Give or take roughly 30 percent of American adults have a will or some form of an estate plan in place. Over the last decade this number has remained stable even though the number of other estate planning documents such as living wills have increased. The numbers among minorities without wills are higher than the general population, 68 percent for African Americans and 74 percent for Hispanics. A will that lands in probate can take some time to be resolved. It’s not unusual for a complicated will to take two years and a simple one at least six months. Distributions without a will can take an undetermined amount of time. The reasons that probate takes as long as it does is because most states have minimum periods of time to allow creditors to responds. During that time the estate cannot be dispersed. As with a number of things, life experience is the greatest teacher. Of the 30 percent of Americans that have wills an overwhelming majority of them are over the age of 60. Probate costs American families in the neighborhood of $2 billion a year, of which $1.5 billion is paid in attorneys’ fees. A will is one of the least popular topics to talk about. The two common reasons given for avoiding discussing the preparation of a will, the fear of their own death and the cost of an attorney. The only suggestion to overcome the fear of your own death is the concern of what happens to your family in the inevitable event of your death. As to the other, the cost of having an attorney can range from $200-$750 for a basic will. Updating your will as events change in your life only adds to the cost of maintaining a will. This is not to be a deterrent to having an attorney prepare your will. An alternative is available to the cost of having and maintaining a will is out there. The importance of having an expert, an attorney in this case, involved is critical to securing your wishes. Would you take your car that needs repairs to the Maytag repairman or to a mechanic?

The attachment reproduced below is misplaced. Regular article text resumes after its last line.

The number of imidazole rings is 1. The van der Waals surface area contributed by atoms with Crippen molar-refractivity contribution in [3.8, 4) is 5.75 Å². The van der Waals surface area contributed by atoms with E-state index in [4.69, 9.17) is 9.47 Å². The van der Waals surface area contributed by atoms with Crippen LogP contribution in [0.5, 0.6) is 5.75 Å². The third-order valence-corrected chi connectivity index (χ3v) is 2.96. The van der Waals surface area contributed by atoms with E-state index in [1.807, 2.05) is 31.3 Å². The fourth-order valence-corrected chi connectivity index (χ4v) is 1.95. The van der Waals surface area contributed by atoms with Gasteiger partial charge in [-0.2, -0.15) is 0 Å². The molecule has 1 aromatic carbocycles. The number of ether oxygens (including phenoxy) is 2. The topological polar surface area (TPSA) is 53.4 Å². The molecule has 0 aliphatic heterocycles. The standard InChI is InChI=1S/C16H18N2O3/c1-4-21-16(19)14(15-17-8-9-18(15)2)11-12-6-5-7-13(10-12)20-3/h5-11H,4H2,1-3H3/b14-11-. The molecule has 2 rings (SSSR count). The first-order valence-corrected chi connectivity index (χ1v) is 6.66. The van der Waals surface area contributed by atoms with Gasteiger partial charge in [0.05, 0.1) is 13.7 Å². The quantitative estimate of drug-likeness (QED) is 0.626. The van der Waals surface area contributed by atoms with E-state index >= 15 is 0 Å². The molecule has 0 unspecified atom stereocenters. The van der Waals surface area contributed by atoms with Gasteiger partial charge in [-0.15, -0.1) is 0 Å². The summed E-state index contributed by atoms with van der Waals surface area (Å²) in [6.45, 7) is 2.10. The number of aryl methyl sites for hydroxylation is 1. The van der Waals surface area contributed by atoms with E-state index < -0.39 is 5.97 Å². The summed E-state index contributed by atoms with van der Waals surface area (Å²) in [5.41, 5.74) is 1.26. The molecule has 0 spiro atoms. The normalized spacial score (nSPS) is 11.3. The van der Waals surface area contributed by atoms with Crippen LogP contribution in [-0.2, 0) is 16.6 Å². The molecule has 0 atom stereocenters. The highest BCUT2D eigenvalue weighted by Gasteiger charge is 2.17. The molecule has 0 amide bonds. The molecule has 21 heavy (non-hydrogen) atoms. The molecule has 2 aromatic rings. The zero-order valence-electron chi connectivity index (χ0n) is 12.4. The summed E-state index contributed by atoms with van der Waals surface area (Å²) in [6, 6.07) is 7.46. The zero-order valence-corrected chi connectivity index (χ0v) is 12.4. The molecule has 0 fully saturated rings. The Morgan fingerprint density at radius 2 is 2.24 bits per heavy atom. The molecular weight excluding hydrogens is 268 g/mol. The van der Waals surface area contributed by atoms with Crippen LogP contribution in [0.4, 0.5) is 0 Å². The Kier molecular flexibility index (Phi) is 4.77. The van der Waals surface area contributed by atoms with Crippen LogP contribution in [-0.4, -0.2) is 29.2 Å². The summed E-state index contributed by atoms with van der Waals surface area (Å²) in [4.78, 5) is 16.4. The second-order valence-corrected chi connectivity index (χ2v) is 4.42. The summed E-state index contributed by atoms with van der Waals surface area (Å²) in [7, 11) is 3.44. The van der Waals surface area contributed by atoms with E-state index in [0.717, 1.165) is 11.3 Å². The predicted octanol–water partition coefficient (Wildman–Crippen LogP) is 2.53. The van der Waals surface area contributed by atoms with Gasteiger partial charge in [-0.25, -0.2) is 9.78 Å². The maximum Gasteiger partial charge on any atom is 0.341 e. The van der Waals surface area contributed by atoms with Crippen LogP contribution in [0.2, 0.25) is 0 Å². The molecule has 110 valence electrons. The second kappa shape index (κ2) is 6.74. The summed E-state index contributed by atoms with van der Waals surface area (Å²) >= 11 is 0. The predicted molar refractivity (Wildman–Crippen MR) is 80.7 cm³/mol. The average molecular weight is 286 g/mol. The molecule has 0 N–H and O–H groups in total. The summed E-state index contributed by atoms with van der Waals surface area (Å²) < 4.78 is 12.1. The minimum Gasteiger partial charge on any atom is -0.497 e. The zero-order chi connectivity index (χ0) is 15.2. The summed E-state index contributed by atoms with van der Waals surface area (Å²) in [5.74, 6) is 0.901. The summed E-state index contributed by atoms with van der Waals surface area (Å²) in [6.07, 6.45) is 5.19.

- Ethics in Estate Planing for a Married Couple (forbes.com)
- Estate Planning for Young Couples (bargaineering.com)
- Estate Planning, Part 1: Getting Started (ally.com)
- Estate Planning, Part 2: Mapping the Details of Your Estate Plan (ally.com)